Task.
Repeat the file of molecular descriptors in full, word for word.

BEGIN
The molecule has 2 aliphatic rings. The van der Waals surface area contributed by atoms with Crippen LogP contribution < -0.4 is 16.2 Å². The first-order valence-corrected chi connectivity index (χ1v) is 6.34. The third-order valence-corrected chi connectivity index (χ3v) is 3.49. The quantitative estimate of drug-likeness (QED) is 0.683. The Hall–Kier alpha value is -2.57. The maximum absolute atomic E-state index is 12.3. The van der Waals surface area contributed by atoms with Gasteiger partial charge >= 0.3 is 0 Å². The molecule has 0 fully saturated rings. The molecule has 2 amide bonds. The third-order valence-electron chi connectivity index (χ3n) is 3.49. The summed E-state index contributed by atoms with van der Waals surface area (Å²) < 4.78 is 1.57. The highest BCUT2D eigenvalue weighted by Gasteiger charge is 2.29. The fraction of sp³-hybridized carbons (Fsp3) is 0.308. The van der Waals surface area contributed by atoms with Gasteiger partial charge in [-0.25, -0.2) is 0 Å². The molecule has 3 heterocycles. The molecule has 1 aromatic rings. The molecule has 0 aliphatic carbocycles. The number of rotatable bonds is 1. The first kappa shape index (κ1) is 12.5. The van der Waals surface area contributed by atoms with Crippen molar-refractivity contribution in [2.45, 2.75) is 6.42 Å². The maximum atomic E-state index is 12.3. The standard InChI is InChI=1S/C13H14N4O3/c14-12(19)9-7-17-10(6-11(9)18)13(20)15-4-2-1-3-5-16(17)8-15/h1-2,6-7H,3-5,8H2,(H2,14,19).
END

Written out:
The molecule has 2 aliphatic rings. The van der Waals surface area contributed by atoms with Crippen LogP contribution < -0.4 is 16.2 Å². The first-order valence-corrected chi connectivity index (χ1v) is 6.34. The third-order valence-corrected chi connectivity index (χ3v) is 3.49. The quantitative estimate of drug-likeness (QED) is 0.683. The Hall–Kier alpha value is -2.57. The maximum absolute atomic E-state index is 12.3. The van der Waals surface area contributed by atoms with Gasteiger partial charge >= 0.3 is 0 Å². The molecule has 0 fully saturated rings. The molecule has 2 amide bonds. The third-order valence-electron chi connectivity index (χ3n) is 3.49. The summed E-state index contributed by atoms with van der Waals surface area (Å²) < 4.78 is 1.57. The highest BCUT2D eigenvalue weighted by Gasteiger charge is 2.29. The fraction of sp³-hybridized carbons (Fsp3) is 0.308. The van der Waals surface area contributed by atoms with Gasteiger partial charge in [-0.25, -0.2) is 0 Å². The molecule has 3 heterocycles. The molecule has 1 aromatic rings. The molecule has 0 aliphatic carbocycles. The number of rotatable bonds is 1. The first kappa shape index (κ1) is 12.5. The van der Waals surface area contributed by atoms with Crippen molar-refractivity contribution in [2.45, 2.75) is 6.42 Å². The maximum atomic E-state index is 12.3. The standard InChI is InChI=1S/C13H14N4O3/c14-12(19)9-7-17-10(6-11(9)18)13(20)15-4-2-1-3-5-16(17)8-15/h1-2,6-7H,3-5,8H2,(H2,14,19).